Do the banks need a perspective lesson?

The one-way direction that our banks distribute rate pain makes you wonder about their grip on responsibilities as businesses.

Perspective is a fascinating phenomenon because it results in one entity being seen differently according to the position of the observer.

 

If I look upon the Sydney Harbour Bridge from my bedroom in Sydney it will appear different to someone viewing it from another location on the harbour. What is beautiful about the bridge and so many other wonderful structures is that it exists in a context, and that context embraces the multitude of perceptions that are experienced, depending upon the location of the perceiver rather than the location of the building. In other words, the bridge is part of its environment.

 

Businesses are like that, and yet so many people involved in the business don’t recognise the fact and ultimately get into a lot of trouble. Businesses have to be seen in their context of a living, organic structure in the wider community.

 

For instance, a business has customers and it has suppliers with whom it has direct associations of a commercial nature. It also has wider community responsibilities and relationships that may not be strictly commercial, such as responsibilities not to pollute.

 

The interaction of businesses with the community is so complex and extensive that it actually becomes part of an organic fabric of which its internal operations are only a part. Many successful managers understand this and see their business as an entity that is perceived differently by different people from internal employees to public servants in the tax department.

 

Enter the major banks. I never thought that I would see the day when I would give a management lecture to the multi-million dollar employees running the major Australian banks. Recent events indicate that they do not understand the complexity of the perceptions to which they have to respond.

 

The Reserve Bank puts up interest rates and so the banks quickly follow suit and increase the interest rates they charge their customers. The reason they do it is to protect one segment of “perceivers” called the shareholders. They want to make sure that the shareholder is not disadvantaged by the tightening of the Reserve Bank.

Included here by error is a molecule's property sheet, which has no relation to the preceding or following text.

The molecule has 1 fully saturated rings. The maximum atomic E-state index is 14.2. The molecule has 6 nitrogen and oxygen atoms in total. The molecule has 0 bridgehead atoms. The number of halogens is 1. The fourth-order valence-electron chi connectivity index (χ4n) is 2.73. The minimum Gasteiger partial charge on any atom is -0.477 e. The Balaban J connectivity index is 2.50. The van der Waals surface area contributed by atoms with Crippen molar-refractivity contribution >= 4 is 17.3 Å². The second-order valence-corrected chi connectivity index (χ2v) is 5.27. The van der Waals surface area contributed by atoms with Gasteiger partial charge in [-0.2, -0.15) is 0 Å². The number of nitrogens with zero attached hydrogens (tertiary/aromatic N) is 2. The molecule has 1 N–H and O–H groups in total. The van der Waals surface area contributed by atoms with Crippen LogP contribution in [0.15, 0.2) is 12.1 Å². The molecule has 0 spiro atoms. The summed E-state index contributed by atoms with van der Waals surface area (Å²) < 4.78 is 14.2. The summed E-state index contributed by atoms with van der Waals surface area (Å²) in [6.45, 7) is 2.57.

In another sense, they might argue that they are doing their bit to help the Reserve Bank manage the inflationary forces in the economy. The immediate beneficiary is the shareholder and the immediate loser is the customer who perceives the bank from a different perspective. The customers are part of the context and are an essential component of the environment.

 

What happens here is that the bank has a narrow perspective and sees itself as a closed entity and not an entity in the wider context of the community. The passing on of interest rate rises is essential to protect the inner structure of the bank because management can only perceive that inner structure. It is like the management of the Sydney Harbour Bridge only seeing the bridge as an income generating entity and not a thing of beauty from Cremorne Point or a structure of social utility.

 

Then the banks mess up and credit becomes tight and expensive. Once again, the response is to see only what we might call the “inorganic” structure of the bank, with its shareholders and internal operations.

 

Should the shareholders take the hit for the mess up? No, that wouldn’t fit in with the internal perspective management has that its principle responsibility is to its shareholders. So, who pays for the mess up? The customers of course, because they are perceived to be separate from the bank’s structure and responsibilities.

 

Then the Reserve Bank lowers interest rates. Will the banks pass these reductions in costs on to the public? The reason the Reserve Bank is lowering interest rates is to extend relief to the bank’s customers so that they won’t go belly up and damage the economy further. Management at the bank once again fails to perceive its role in the wider context of the complex environment of a business but simply sees its unilateral responsibility to the shareholder and decides not to pass on the relief to the customer but to protect the shareholder’s investment.

 

People within the bank can perhaps perceive the wisdom of this approach, but customers and the wider community have a different perception.

 

Businesses that rigidly focus on the uni-dimensional perception of its role to protect the interest of the shareholders without understanding its wider responsibilities to other stake holders, none the least of which are the customers, put their businesses at risk for two reasons.

 

The first is that without customers, shareholder funds disappear pretty quickly, and so you don’t continually stick it to the customer, no matter how big you are, because there is always a day of reckoning.

 

If the customers perceive they are getting a raw deal, history suggests that the outcome is often bad for the business if only because politicians perceive customers as voters and when their patience is exhausted, the hand of government can come into play.

 

The second is that businesses are not uni dimensional structures but are complex entities in the wider community. Generally speaking there are a lot more customers than shareholders. Once management loses touch with the many stakeholders who have different and negative perceptions of the business, the delicate patch work of the commercial quilt falls apart with damage to all, including shareholders and management.

 

 

Louis Coutts left law and became a successful entrepreneur. His blog examines the mistakes, follies and strokes of genius that create bigger, better businesses. Click here to find out more.

To read more Louis Coutts blogs, click here .

 

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